Sidney Council completes 2022 budget review


SIDNEY — Sidney City Council completed its review of the 2022 budget Monday night, including a look at the Sidney Police and Fire Departments and the goals of the community development department.

Police Chief Will Balling outlined the police department’s numerous goals and objectives for 2022, which includes providing administrative service to support the department, continued long-term leadership training and development of supervisors, continued policy and procedure development for all staff, to maintain compliance standards, restart some community relations programs and continued work to reduce drug use in the community.

Balling said after a pause in 2020, due to the coronavirus, next year the police department intends to continue with the Rape Aggression Defense (RAD), youth RAD and Safety Town programs and the Sidney Addict Assistance Team (SAAT) and encourage community police contacts.

They plan to expand investigations in 2022 on the dark web. Balling said they intend to partner with the Ohio State Highway Patrol in intelligence sharing and joint investigation operations. The department will also provide drug education, execute search warrants, review investigator performance, audit the property room and assist the property room manager.

He said they plan to continue to increase traffic and parking enforcement. They also intend to try to reduce OVI-related crashes and support drug investigations, among other goals.

The department’s budget for next year is about $6.59 million.

Fire Chief Chad Hollinger presented the goals and objectives of the Sidney Department of Fire and Emergency Services for 2022.

Hollinger told council continued training and education is one of the department’s goals for administration, fire operations and fire prevention. He said they are making it a priority to responding to emergency calls in a timely mannerd, by getting the times down under two minuets for firefighters to get out the door, on the truck and on the way to an emergency.

Other fire operation goals are to maintain team proficiency, individual skill knowledge and abilities. Hollinger is looking at ways to save money by using city staff maintenance workers to conduct all possible maintenance on fire equipment apparatus. The department will collaborate with Wilson Health to help fire department members stay in shape and improve quality of life. Hollinger said another goal is to improve develop internal and external relationships through department cultural changes.

From the fire prevention division, the goal is to perform fire safety inspections at all occupancies once every three years, per department inspection schedule; provide fire safety education to children pre-K through the elderly population, and youngsters ordered to participate in the Juvenile Fire Setter education program. Also the department aims to provide citizens with smoke and carbon monoxide detectors, workforce education opportunities and enhanced fire safety practices.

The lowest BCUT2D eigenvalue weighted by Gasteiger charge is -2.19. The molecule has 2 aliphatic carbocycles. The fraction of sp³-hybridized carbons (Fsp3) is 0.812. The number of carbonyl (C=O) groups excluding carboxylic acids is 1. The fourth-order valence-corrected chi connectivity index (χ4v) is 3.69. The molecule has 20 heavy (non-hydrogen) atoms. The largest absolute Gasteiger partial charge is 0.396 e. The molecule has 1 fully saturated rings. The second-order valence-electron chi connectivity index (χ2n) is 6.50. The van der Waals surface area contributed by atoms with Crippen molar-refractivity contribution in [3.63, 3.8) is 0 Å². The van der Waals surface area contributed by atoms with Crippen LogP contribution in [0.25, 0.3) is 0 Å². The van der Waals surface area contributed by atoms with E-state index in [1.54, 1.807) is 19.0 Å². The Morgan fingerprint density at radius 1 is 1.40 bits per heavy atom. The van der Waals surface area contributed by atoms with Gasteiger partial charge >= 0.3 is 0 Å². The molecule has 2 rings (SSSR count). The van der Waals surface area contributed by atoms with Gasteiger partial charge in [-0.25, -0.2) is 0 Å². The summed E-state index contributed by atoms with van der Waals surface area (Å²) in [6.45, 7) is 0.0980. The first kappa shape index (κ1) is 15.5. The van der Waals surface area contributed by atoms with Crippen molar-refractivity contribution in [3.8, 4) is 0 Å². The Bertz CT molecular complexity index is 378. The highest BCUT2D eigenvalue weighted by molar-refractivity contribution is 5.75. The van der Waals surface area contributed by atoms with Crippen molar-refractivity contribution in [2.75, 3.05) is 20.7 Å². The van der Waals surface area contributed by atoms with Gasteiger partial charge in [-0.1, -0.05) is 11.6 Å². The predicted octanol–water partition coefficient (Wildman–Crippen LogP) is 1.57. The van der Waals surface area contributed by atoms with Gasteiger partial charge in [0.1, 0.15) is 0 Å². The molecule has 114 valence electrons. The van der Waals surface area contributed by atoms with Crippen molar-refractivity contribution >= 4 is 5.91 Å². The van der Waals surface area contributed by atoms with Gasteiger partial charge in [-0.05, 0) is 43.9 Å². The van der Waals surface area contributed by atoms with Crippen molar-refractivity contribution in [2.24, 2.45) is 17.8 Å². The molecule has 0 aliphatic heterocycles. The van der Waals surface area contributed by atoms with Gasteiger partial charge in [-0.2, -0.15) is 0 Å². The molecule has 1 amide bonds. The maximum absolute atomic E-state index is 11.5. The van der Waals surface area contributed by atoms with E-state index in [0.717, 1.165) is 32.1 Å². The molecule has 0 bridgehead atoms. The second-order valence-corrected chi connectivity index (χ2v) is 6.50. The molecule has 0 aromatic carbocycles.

The department’s total budget for next year is about $5.66 million.

Community Development Director Barbara Dulworth discussed her department’s goals, which includes planning and zoning, building inspection, code enforcement and city hall. Among goals and objectives for 2022 includes to continue: maintenance of building systems, annual analysis of whether to renovate or replace the City Hall Building, and review building components for potential energy efficient cost reductions.

Legislation on the appropriations ordinance will be up for adoption Nov. 22.

In other business, Council was introduced to two ordinances to levy special assessments for construction of certain sidewalks in Sidney and to amend sections of the codified ordinances relating to water, sewer, stormwater and solid waste collection rates.

Property owners will then be given 60 days to pay the bill for sidewalk repairs or have it placed (assessed) on their property taxes over a five year period through the Shelby County Auditor’s Office.

The utility ordinance would establish utility and sanitation rates. Most users would see about a 3% rate increase. The proposed water, sewer, stormwater & trash pick-up rate changes would increase the low volume user’s bill by $1.66 per month. The average family of four should see an increase of $3.43 per month.

City Council also adopted resolution to authorize the granting of a revocable license to Wellspace Therapeutics for a business sign at 1130 Wapakoneta Ave. to allow it in the right-of-way.

During comments at the end of the meeting, Vice Mayor Mardie Milligan asked for city staff to look at the time set to allow pedestrians to make it across the street on a walk signal downtown.

Mayor Mike Barhorst announced the city will be accepting applications through Nov. 30 for the empty council seat to be appointed.

Also, Sidney’s new City manager Andrew Bowsher attended his first Sidney City Council meeting Monday as the city manager. During city manager comments, he said he was grateful for the opportunity to be in Sidney and commented on the wonderful city staff he will be working with.

He reminded the public trash will not be picked up on Thanksgiving Day, Thursday, Nov. 25, and therefore will be delayed by a day the remainder of the week. Also, Bowsher said the weekly pick up of yard waste by Republic will end on Nov. 30, but will then be picked up by the city of Sidney bimonthly through April.

The city of Sidney’s new city manager Andrew Bowsher joined Sidney City Council for his first meeting Monday evening since taking his new position with the city. city of Sidney’s new city manager Andrew Bowsher joined Sidney City Council for his first meeting Monday evening since taking his new position with the city. Sheryl Roadcap | Sidney Daily News

By Sheryl Roadcap

[email protected]

Reach the writer at 937-538-4823.

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